Interview Date: 02/14/2011
Run Date: 02/23/2011
Mimi Rogers is decidedly best known for her work as an actress, but over the past several years, she and her husband, Chris Ciaffa, have found equally honest employment behind the camera, serving as producers on several films made for television. In 2010, however, Rogers and Ciaffa produced their first theatrical release, and it was a doozy: “Unstoppable,” directed by Tony Scott and starring Denzel Washington and Chris Pine.
Bullz-Eye was fortunate enough to chat with Rogers in conjunction with “Unstoppable” hitting DVD, and although the conversation was woefully short (we got the “last question” announcement just before hitting the 10-minute mar), we still managed to slip in a few questions about her acting work, touching on “The Rapture,” “Desperate Hours,” and her short-lived and highly underrated TV series, “The Loop.”
Mimi Rogers: Hi, Will!
Bullz-Eye: Hello, Mimi! It’s a pleasure to speak with you.
MR: Yes, you, too!
BE: I really loved “Unstoppable.” It’s just a really great action flick.
MR: Well, thank you! I feel the same way, and I’m incredibly proud of this movie.
BE: So my understanding is that, prior to this, you had not really done a great deal of feature film production. Is that correct?
MR: Well, actually, my husband and I have a company, and we’ve been producing for about 12 years. We did about six movies for Showtime, and we did something for ESPN, so we’ve actually done quite a bit. In terms of a big feature film, though, this is the first one that we’ve had make it to the screen.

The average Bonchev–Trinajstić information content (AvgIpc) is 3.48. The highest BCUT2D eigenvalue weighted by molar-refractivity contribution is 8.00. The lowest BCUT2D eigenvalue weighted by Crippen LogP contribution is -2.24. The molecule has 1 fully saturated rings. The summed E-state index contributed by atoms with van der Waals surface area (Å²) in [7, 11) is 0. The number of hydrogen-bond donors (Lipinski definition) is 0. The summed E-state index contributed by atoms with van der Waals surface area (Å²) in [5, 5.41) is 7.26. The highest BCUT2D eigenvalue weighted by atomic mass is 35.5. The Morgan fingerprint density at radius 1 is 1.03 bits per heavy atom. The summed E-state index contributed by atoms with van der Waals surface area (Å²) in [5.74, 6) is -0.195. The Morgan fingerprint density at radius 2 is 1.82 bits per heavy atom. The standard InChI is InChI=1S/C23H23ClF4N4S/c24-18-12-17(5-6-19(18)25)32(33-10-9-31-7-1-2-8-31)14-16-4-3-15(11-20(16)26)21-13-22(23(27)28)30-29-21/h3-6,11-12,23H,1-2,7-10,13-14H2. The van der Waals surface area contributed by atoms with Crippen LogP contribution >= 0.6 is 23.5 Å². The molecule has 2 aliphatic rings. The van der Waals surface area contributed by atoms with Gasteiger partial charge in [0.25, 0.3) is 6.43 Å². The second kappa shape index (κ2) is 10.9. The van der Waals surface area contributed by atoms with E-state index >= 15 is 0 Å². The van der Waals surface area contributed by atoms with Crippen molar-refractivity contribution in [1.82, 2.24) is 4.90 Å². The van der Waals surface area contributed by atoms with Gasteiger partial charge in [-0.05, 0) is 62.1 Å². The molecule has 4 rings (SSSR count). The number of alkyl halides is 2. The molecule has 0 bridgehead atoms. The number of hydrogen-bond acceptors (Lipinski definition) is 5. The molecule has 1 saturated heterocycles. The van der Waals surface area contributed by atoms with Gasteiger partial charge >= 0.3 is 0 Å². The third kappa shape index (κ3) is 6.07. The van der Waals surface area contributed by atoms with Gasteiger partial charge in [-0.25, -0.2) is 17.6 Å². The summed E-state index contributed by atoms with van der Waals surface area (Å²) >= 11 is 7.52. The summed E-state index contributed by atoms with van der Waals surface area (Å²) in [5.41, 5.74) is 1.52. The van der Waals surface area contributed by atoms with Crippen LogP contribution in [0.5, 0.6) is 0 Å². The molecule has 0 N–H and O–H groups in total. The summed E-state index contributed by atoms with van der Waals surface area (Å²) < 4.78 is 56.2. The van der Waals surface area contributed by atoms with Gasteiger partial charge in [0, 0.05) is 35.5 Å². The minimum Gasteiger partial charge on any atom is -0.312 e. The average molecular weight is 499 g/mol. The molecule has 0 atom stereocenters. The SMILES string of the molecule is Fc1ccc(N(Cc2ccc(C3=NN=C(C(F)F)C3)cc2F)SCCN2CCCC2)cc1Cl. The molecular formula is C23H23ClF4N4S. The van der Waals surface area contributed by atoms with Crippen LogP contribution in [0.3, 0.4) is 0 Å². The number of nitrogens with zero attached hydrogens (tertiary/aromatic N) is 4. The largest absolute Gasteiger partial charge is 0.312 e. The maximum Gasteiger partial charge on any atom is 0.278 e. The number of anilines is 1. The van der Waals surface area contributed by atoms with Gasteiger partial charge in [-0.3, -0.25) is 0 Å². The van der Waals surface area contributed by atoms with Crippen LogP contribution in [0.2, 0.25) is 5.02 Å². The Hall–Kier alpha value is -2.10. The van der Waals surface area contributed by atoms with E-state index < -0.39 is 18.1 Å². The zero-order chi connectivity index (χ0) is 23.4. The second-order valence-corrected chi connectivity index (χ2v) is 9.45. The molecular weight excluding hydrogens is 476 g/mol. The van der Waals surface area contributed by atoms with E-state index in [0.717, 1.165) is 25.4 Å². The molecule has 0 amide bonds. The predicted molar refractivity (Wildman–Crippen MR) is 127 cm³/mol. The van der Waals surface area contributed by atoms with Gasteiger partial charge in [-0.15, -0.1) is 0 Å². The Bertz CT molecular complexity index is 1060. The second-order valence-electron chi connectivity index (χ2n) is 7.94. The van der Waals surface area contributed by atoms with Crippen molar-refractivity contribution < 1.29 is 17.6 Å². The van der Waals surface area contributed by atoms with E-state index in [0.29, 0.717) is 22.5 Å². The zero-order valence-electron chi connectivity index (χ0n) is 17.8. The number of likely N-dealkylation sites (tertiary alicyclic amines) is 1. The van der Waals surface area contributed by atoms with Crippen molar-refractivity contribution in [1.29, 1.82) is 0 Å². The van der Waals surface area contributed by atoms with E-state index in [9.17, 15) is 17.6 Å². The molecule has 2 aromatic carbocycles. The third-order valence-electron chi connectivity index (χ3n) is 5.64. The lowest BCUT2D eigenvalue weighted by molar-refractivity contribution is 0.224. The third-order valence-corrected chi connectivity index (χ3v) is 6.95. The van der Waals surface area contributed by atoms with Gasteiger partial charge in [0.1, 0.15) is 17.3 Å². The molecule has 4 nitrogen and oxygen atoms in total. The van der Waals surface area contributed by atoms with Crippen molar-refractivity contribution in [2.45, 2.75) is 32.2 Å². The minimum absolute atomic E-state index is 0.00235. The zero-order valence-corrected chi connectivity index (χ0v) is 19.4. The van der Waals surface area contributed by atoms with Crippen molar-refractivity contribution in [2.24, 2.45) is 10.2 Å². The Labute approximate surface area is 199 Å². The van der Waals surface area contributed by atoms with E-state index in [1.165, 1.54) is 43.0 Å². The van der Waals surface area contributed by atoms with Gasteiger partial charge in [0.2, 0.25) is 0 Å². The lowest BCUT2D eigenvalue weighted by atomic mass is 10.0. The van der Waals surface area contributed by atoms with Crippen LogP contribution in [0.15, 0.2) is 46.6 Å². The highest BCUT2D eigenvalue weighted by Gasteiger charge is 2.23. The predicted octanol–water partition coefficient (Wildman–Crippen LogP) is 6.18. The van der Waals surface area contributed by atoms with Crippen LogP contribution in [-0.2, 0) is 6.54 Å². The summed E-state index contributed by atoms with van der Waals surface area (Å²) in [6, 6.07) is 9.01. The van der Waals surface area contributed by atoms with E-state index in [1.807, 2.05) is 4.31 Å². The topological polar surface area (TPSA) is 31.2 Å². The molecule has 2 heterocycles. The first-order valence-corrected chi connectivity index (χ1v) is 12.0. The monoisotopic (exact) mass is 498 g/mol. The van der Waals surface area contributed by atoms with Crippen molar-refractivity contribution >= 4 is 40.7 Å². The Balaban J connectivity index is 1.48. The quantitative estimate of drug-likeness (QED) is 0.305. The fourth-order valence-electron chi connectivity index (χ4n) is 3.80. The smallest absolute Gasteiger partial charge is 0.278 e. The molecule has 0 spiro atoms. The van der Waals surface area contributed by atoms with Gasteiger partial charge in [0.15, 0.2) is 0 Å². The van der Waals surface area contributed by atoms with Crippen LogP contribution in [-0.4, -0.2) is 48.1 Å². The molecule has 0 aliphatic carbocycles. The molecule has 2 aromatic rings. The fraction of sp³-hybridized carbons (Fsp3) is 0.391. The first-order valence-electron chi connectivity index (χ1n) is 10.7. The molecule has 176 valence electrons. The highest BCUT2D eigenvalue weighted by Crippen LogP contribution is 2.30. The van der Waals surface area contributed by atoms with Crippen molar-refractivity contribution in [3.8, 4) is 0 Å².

BE: What were the differences between working with television production and feature film production?
MR: Millions and millions and millions of dollars. (Laughs) And having a three-month schedule as opposed to a three-week schedule. And having Tony Scott as a director. You know, we’ve worked with a number of incredibly talented and remarkable actors in our films. We’ve had Holly Hunter and Stellan Skarsgård (“Harlan County War”), Gena Rowlands (“Charms for the Easy Life”), and Kirsten Dunst (“The Devil’s Arithmetic”). But in those films and in those situations, we were always doing the scrabble-through with a low budget, making every penny count, and we’d come out with products that we were incredibly happy with, but when you’re on a 29-day schedule, you’re just running as fast as you can all the time. To have the luxury of the schedule and the budget to do this film…not to say that it wasn’t having to run 24/7, because what Tony Scott was able to accomplish in terms of physical production, he literally did things that had never been done before, so there was a huge amount of pressure to get everything accomplished, even with a realistic schedule and budget. I’ll say any day of the week, this movie happened, this movie made it, this movie is brilliant because of Tony Scott.